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As your self-care coach or yoga teacher, I’ll:
* listen not just to your words but support you in noticing your breath and posture to get a better understanding of what will help you most
* teach you practical tools including asana (physical hatha yoga practice), pranayama (breath work), meditation and relaxation to help you use your body and breath to retrain your brain and nervous system
* support you in integrating these new practices into your life so they become an enjoyable part of your routine and
* help you understand how to motivate yourself.
I have been interested in the therapeutic effects of yoga since using it to help myself with a chronic pain condition in 2001. While pictures of yogis doing seemingly impossible things with their bodies can feel off putting, ultimately, yoga is a lovely and effective way to become friendlier with your own body and mind.
As well as welcoming anyone who wants to learn more about the mind, body, heart and soul benefits of yoga and people wanting to maximise their potential and boost their wellbeing, I specialise in supporting people who are struggling with sleep issues, stress, anxiety, burn out / depression or Post Traumatic Stress Disorder (PTSD).
Yoga therapy for mental health, wellbeing and sleep individual sessions, classes, workshops and courses can have both short term and long lasting benefits. They can help you learn how to use your body and breath to experience almost instant relief while ongoing practice can encourage neuroplasticity, retrain your brain and autonomic nervous system.
They’re an effective style of body work (using asanas from the hatha yoga tradition) where you’re working with your own body rather than having anything done to you.
You can continue to benefit by building consolidating your practice between sessions / classes. Often, when we try to think ourselves calm, we can’t do it.
Instead of feeling better, we may even end up beating ourselves up about feeling stressed, anxious, traumatised, unable to sleep or depressed.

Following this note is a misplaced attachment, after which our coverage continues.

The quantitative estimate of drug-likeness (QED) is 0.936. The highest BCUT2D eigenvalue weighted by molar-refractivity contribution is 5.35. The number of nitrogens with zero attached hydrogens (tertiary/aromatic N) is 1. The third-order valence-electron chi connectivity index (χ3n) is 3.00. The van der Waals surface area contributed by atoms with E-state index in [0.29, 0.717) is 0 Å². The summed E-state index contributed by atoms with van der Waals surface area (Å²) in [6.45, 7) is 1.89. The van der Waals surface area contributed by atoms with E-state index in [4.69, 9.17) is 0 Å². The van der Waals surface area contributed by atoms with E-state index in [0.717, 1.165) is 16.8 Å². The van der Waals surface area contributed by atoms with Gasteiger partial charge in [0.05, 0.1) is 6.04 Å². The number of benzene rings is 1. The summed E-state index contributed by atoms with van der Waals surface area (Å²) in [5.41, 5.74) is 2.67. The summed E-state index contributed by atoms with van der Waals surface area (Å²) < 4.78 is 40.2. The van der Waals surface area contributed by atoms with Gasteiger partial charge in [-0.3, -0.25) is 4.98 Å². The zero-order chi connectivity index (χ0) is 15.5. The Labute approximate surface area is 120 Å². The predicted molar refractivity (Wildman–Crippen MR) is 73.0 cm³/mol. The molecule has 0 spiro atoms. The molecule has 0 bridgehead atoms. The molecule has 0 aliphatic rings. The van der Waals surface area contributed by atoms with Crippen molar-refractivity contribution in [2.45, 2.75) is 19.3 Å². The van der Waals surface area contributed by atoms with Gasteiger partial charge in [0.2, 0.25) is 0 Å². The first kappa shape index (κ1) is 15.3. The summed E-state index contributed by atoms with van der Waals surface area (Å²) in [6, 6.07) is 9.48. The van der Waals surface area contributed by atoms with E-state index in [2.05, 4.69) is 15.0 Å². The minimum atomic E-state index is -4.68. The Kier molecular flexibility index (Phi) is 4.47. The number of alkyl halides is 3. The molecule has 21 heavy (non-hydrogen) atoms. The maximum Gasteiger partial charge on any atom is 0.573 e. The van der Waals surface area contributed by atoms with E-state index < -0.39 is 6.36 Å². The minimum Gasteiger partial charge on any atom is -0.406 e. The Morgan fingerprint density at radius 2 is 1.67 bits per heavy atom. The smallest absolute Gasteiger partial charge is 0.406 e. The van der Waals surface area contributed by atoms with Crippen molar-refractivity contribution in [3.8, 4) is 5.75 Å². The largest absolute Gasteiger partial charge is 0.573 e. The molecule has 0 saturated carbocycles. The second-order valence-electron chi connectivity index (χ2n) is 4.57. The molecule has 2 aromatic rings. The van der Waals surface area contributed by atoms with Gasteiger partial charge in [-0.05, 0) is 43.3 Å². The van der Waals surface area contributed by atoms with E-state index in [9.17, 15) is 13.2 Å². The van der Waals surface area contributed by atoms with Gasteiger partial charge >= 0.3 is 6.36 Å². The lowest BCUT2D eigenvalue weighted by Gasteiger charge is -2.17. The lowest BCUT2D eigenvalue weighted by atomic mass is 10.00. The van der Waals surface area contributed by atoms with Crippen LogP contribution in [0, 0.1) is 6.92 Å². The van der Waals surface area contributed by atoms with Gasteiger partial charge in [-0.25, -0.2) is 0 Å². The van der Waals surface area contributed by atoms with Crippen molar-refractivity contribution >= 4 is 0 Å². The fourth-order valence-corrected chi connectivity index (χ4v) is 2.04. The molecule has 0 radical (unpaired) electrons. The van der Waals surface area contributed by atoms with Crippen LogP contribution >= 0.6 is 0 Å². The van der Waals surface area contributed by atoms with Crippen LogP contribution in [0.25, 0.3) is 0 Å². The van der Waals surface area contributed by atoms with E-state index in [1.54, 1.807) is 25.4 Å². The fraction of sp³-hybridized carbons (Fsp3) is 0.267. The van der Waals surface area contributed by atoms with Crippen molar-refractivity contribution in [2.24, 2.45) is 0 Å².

Because 80% of the messages between body and brain go from body to brain, we can use mindfulness of breath and movement to improve the way we feel and potentially retrain our brains and nervous systems. The neuroscientist Dr Chris Streeter discovered that just one hour of yoga increased GABA – this is the brain’s major inhibitory neurotransmitter that was mimicked in drugs like Xanax. Streeter’s discovery can motivate us to get onto our mats when we want to ease stress and anxiety naturally.
But just as you wouldn’t take medication or even a multivitamin just once, I will support you in building a personalised daily yoga practice which will help you manage life’s current and future challenges more easily. In my sessions and classes, you’ll learn things about yourself on your yoga mat that you may have done unconsciously for years in your everyday life. And as you build strength, flexibility and resilience on your yoga mat, life’s ups and downs will feel much easier to manage.
Trauma sensitive yoga
Trauma sensitive yoga is a type of therapeutic bodywork which involves you using your own body to heal.
You’ll learn practical tools (from psycho-education about what happens physiologically with trauma to yoga asanas (poses), breathwork and even relaxation) that can bring immediate relief and, with practice, retrain the brain (downgrading the amygdala response to perceived threats) and nervous system.
Powerful and effective but gentle and always at your pace, trauma sensitive yoga offers a way, as David Emerson (pioneer in this field) says, to become friendlier with your own body (not always easy when we feel betrayed by our own bodies but healing is possible).
By supporting you in creating self-care practices that feel good for you, you’ll learn to better support yourself. You will be more likely to remember what to do if triggered.
Get in touch today to book your free telephone consultation.